A small in-person gathering with a few members of RNA prompted some thoughts about our interactions and benefits that can come with community.
One point of reference is a Quaker meeting, where no agenda is set and attendees may sit in silence until one feels moved to speak.
Another is a Jewish havurah, where a small group directs its own activities, welcoming involvement of each member in whatever form each may prefer.
I like how we may intrigue, challenge, and teach one another.
For those who haven’t been following, I’ll mention that recent online conversations at RNAnet have covered topics ranging from morality and ethics to religiousness in RN, stories big and small, being as art form, evolution and climate change education, epistemology, and single cell creatures. Conversation can dive deep (at times like naturalist versions of counting angels on the head of a pin). But, as words are limited and ideas are abstract, it can take a bit of rambling sometimes to wrap our heads around what we think, and then more to consider ways that these discussions might apply to questions in our lives.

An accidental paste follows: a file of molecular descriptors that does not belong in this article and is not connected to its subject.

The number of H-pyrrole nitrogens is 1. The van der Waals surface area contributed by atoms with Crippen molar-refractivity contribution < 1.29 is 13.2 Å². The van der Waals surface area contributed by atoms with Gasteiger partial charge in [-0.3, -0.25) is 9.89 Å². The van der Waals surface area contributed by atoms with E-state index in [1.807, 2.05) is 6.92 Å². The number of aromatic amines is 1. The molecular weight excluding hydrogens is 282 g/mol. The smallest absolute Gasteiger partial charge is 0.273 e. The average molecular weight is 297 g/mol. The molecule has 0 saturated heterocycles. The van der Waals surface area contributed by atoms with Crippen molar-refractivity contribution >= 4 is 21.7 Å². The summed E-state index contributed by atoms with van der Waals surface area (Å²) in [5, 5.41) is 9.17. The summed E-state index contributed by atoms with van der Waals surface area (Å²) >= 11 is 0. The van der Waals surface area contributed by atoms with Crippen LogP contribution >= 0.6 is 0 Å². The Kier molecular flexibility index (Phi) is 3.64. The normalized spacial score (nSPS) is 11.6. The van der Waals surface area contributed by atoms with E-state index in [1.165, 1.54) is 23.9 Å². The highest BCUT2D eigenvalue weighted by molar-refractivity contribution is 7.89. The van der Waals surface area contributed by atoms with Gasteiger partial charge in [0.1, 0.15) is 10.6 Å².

For some (self included) expressing ideas can be a good way to organize thoughts. For some, seeking knowledge and wisdom can be (as in Jnana yoga) a form of spiritual practice. More regularly and more simply, these communications can give good tips or ideas – as I appreciated when Grady McGonagill turned me on to an excellent book, “Wonder: When and Why the World Appears Radiant”, by Paul R. Fleischman.
Likewise, RNAfacebook has provided opinions, poetry, approaches to activism, and links to articles and videos – about emergence, creativity, secular spirituality, the solstice, and a number of other topics. Since a video contributed there by Peer Gerbet has stuck with me, I thought I’d re-post it here – Pale Blue Dot, using words of Carl Sagan to give a reminder that, amid all that may cause conflict and divide us:
“That’s home. That’s us . . . . a mote of dust, suspended in a sunbeam
“To me, it underscores our responsibility to deal more kindly with one another, and to preserve and cherish the pale blue dot . . .”
Earth, from the Voyager 1 spacecraft
(from 3.7 billion miles, beyond the orbit of Pluto)